iPad Note Taking
Notes are, by definition, snippets of information— more like a fragment than a whole sentence. Note taking apps, then, are apps designed to help you capture thoughts or ideas quickly and easily, not edit or compose long form documents like your favorite text editor or write daily journal entries. There are a large number of apps that could potentially fall under the umbrella of “note-taking”; however, this AppGuide is for apps devoted to text notes, not text editors (e.g., IAWriter, Pages, or DocumentsToGo), handwriting apps (we covered those in a different AppGuide), or apps designed for use with Dropbox (those were also covered in a separate AppGuide). The remaining apps were evaluated based on their connectivity, speed, organizational options, export options, and reliability. The resulting collection should have something to please everyone.
Simplenote lives up to its name as a simple, easy to use note taking app that just works. In fact, one of Simplenote’s strengths is that its UI is so unobtrusive that you can’t help but focus on writing. The app and the automatic syncing to the Simplenote webapp are free, and the app sports only a single unobtrusive ad, which can be banished by upgrading to the premium version for $20 per year (the premium version also includes additional features). Although Simplenote’s goal isn’t to be “full-featured,” it has almost all of the features necessary for a note-taking application, including full text search, organization of notes via tags, the ability to view older versions of your notes, offline support, and email export. The only missing feature is the ability to export notes as anything other than email text, but several third party computer programs add that functionality.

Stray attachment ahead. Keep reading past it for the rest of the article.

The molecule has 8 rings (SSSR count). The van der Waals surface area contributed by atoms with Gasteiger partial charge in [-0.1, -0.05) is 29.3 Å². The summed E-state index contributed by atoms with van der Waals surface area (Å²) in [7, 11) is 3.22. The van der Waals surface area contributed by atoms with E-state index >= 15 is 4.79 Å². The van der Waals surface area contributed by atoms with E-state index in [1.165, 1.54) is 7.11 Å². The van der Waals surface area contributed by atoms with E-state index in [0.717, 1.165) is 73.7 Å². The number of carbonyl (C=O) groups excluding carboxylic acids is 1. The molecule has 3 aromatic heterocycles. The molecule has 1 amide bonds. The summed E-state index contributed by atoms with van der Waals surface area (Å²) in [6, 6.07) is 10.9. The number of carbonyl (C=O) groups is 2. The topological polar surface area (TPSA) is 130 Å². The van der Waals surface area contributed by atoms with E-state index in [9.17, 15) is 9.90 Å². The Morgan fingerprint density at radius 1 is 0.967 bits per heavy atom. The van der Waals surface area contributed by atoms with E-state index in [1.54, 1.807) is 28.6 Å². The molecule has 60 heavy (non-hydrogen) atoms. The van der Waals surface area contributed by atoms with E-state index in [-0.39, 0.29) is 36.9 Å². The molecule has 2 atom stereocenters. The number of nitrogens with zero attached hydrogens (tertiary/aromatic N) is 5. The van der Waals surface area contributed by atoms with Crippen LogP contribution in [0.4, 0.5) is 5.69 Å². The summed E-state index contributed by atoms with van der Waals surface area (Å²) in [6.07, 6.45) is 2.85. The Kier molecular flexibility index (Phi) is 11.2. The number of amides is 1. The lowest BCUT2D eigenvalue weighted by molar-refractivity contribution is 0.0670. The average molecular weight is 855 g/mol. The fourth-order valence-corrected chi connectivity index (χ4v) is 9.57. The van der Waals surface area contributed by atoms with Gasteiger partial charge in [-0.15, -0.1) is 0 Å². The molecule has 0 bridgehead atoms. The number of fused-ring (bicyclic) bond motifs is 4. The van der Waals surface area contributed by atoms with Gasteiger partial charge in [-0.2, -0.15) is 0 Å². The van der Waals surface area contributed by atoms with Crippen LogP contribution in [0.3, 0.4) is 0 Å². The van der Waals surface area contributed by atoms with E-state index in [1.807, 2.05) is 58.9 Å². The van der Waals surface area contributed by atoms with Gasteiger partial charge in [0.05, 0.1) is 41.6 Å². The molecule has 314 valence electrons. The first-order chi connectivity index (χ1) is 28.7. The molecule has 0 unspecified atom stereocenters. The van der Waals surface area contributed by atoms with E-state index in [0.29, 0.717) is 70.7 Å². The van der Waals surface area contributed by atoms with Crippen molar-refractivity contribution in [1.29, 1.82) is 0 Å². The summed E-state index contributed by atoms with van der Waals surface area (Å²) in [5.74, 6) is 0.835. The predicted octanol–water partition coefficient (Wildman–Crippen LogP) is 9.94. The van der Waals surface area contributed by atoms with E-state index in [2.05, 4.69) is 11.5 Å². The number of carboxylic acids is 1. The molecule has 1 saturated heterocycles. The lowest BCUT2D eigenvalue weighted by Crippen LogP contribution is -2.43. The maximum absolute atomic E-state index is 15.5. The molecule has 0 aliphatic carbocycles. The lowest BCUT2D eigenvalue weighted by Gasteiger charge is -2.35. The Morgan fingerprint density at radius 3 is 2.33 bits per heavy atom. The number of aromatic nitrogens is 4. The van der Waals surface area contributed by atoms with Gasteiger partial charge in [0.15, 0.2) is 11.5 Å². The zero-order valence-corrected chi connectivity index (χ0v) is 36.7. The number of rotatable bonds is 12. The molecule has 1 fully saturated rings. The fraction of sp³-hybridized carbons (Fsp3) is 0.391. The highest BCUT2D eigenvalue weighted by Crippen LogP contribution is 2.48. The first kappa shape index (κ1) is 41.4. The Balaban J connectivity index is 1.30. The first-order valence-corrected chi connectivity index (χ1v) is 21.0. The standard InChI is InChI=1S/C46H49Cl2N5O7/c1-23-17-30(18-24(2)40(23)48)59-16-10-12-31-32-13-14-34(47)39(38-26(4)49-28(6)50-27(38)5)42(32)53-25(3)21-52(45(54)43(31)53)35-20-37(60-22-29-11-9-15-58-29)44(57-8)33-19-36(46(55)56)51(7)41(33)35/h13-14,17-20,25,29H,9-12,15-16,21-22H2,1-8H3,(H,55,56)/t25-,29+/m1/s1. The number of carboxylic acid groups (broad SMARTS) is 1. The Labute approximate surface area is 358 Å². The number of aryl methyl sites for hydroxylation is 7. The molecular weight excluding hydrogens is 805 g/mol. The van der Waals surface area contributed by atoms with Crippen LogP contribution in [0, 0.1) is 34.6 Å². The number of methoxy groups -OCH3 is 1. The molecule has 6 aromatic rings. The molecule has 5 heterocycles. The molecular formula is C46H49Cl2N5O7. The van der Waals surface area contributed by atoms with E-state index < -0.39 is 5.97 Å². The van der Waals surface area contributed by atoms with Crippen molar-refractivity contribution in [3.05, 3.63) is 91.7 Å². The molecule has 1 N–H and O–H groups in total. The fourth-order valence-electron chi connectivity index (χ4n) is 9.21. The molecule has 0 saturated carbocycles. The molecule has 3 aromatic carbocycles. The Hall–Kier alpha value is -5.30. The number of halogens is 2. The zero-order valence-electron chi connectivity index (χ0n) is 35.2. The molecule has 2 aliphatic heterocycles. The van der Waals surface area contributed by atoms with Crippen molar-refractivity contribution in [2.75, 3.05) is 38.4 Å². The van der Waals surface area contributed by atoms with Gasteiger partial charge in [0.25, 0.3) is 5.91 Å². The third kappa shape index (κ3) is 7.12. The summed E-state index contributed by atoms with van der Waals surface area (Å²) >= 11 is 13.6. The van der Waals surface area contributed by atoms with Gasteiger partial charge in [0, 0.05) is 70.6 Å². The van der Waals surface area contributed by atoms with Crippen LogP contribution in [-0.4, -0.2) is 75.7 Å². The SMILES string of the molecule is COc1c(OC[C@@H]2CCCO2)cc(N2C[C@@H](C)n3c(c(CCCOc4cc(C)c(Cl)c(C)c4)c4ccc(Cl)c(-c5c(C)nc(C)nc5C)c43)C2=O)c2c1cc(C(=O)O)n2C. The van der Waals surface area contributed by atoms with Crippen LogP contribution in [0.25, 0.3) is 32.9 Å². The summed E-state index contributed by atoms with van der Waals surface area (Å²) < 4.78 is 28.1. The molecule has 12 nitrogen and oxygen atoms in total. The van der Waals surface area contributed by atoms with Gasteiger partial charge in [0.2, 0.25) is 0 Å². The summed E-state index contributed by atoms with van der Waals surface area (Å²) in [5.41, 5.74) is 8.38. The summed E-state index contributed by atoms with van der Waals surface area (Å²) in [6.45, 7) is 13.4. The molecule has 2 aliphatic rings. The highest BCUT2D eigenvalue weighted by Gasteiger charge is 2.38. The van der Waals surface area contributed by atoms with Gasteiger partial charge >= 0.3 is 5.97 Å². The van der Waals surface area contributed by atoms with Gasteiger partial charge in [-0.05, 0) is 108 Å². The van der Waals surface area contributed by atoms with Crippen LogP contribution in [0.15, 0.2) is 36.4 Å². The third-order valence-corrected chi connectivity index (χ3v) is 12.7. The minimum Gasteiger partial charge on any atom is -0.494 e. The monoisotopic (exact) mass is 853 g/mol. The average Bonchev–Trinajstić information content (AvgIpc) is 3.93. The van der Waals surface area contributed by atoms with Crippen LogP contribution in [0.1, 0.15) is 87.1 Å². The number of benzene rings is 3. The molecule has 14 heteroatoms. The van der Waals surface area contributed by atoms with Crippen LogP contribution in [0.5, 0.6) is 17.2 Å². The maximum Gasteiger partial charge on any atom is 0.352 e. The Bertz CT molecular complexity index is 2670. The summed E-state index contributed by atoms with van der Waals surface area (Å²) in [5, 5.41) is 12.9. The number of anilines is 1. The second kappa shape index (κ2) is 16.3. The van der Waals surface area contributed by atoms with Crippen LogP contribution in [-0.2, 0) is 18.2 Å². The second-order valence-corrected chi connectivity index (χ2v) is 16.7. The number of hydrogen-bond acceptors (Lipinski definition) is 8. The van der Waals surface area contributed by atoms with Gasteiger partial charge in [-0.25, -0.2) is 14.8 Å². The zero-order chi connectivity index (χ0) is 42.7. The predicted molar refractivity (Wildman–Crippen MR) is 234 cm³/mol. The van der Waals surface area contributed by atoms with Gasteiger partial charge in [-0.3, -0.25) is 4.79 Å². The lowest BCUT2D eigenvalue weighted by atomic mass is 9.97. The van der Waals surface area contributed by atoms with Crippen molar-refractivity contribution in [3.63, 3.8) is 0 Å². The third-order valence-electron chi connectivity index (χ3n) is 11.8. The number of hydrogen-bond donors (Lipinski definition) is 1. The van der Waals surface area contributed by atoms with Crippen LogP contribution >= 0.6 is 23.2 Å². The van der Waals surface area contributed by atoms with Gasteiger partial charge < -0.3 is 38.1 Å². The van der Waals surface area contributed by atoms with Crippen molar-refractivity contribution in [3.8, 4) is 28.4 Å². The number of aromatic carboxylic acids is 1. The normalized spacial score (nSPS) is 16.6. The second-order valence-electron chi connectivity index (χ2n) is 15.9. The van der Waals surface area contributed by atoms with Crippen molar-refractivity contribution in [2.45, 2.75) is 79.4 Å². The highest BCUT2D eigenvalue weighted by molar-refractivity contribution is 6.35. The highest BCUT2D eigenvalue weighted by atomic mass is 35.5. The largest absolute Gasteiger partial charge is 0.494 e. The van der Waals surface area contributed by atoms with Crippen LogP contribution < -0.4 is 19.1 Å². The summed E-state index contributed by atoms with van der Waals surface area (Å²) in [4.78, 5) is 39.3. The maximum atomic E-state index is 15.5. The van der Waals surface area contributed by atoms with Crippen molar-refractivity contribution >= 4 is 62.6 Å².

Catch Notes is a web-based, cross-platform note taking app that has more features than SimpleNote but less than Evernote. Although the app can be used as a standalone, if you register for a free account, Catch Notes automatically syncs your notes to a proprietary cloud service and allows you to view your saved content in any web browser (paid accounts are also available and come with an increased monthly storage size and a few other extras). Catch Notes extends its functionality with a bookmarklet to save information from mobile Safari, voice recording, adding images to notes, a well-implemented tagging system, passcodes, search, offline viewing, and the ability to share note “streams” (essentially folders or categories of notes) with others you invite (everything is private by default). The app has a clean, intuitive two-paned interface and is very responsive. As with most apps, the developers could improve it by adding features such as links to cloud storage or more exporting options (currently, notes can be sent via email), but even so, Catch Notes is almost certainly the best note taking app you aren’t using.
Notability - Take Notes & Annotate PDFs with Dropbox & Google Drive Sync
Notability offers an almost unbeatable combination of tons of features at an inexpensive price. The app incorporates the best features of many of the apps in this Guide, including audio recording that is automatically linked to text, connections to multiple cloud services (e.g., Dropbox, iDisk, WebDAV), and robust exporting functionality, with options to send notes as text, rich text, or PDFs via email, open in, iTunes, or to a cloud service. Notability’s only flaw is that it doesn’t load especially quickly, which is not enough to lower its rating.